Dictaphone corporation gave more prominence to the endorser
than to their product’s buyer benefits

You won’t learn much about the Dictaphone from this advertisement that describes the Dictaphone as a dictating machine.

More correctly it’s a machine that permitted persons— in this case A.L. Blakeslee, president and general manger of the Kalamazoo Stove company—to dictate letters to secretaries or typists.

The  Dictaphone wasn’t actually a single machine. It was three separate, stand-alone machines —the recording machine, the typist’s playback machine and the shaver. The advertisement carries this photo of the Dictaphone recording machine.

The shaver? It’s very simple. The recorder used a wax cylinder which could be shaved to permit the recording of more dictation. Alexander Graham Bell created this device and its friendly wax cylinders around 1879.

dictaphone machine

The headline asserts, without any explanation, that using the Dictaphone is “like opening a savings account for your own office.”

Mr. Blakeslee goes on the say: “There’s no telling in how many different ways the Dictaphone may serve you and benefit your office until you have actually experienced the ease of speaking your thoughts, alone, into this remarkable dictating machine.”

According to Mr. Blakeslee it simplifies, systemizes, coordinates, economizes. It’s a convenience to an entire staff!

“One of the greatest detail absorbers I have ever seen,” says Mr. Blakeslee.

That’s very puzzling. An absorber is defined as a vessel in which liquid is absorbed during distillation. An absorber extracts a substance from a gas by absorbing the substance into the liquid. Absorbers are typically tall cylinders in which the liquid flows down and gas bubbles upward.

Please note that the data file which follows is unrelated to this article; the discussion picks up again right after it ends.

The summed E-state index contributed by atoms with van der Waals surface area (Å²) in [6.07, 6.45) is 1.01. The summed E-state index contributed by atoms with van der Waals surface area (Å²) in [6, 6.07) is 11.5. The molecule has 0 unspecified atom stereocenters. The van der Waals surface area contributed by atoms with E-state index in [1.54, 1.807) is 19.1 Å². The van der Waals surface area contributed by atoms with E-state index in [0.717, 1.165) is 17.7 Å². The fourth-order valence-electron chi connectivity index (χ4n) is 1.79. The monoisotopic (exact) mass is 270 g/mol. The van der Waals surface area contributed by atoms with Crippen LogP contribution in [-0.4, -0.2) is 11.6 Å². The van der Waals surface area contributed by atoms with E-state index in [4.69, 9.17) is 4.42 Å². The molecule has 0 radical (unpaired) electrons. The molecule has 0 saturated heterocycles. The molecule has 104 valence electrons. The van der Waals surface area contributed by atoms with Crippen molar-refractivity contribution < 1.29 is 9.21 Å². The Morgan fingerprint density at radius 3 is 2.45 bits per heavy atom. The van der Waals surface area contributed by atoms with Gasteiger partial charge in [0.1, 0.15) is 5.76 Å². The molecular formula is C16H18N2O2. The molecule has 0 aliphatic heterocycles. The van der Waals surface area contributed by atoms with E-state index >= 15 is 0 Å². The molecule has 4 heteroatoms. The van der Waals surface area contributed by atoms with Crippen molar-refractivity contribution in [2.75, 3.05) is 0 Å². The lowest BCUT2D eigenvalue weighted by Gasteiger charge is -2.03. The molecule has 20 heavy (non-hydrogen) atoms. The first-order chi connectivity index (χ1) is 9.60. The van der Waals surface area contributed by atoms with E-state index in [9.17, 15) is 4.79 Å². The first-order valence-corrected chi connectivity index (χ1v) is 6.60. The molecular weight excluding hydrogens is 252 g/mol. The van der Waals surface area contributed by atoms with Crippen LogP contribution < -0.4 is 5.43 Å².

“That is the Dictaphone story boiled down to facts,” Mr. Blakeslee concludes. “The multiple conveniences of this system are extended to an entire staff of workers, simplifying the duties of each individual, systemizing production as a whole. The result shows itself in the dollars-and-cents savings effected by absolute coordination from all hands.  In other words…practical economy.”

Apparently there is much to be said about the buyer benefits of the Dictaphone combination. The coupon at the bottom of the advertisement offers some solace to the curious business person who can send his/her name and address to the company because “I’d like to see how the Dictaphone can apply its economy and convenience to my office.”

It was 1930 when this Dictaphone advertisement ran in World’s Work, a monthly magazine, published between 1900 and 1932, that carried national news from a pro-business point of view.

Shaving the wax cylinders had to be done with care. Too much pressure would take too much wax off the cylinder: too little pressure and traces of previous recordings would remain on the wax. I should know. I was a little shaver!

Mr. Blakeslee was president and general manger of the Kalamazoo Stove Co. For 50 years, many an American kitchen or home had been heated by, or prepared family meals on, an appliance made in southwest Michigan.

You can read the history of the Kalamazoo Stove Co — HERE — in Museography, a publication of the Kalamazoo Valley Museum and Kalamazoo Valley Community College.  You’ll find the article on page 9.  Be sure also  to check the article on “A century of Automobiling in Kalamazoo.” It is a rare look into the invention and development of the automobile.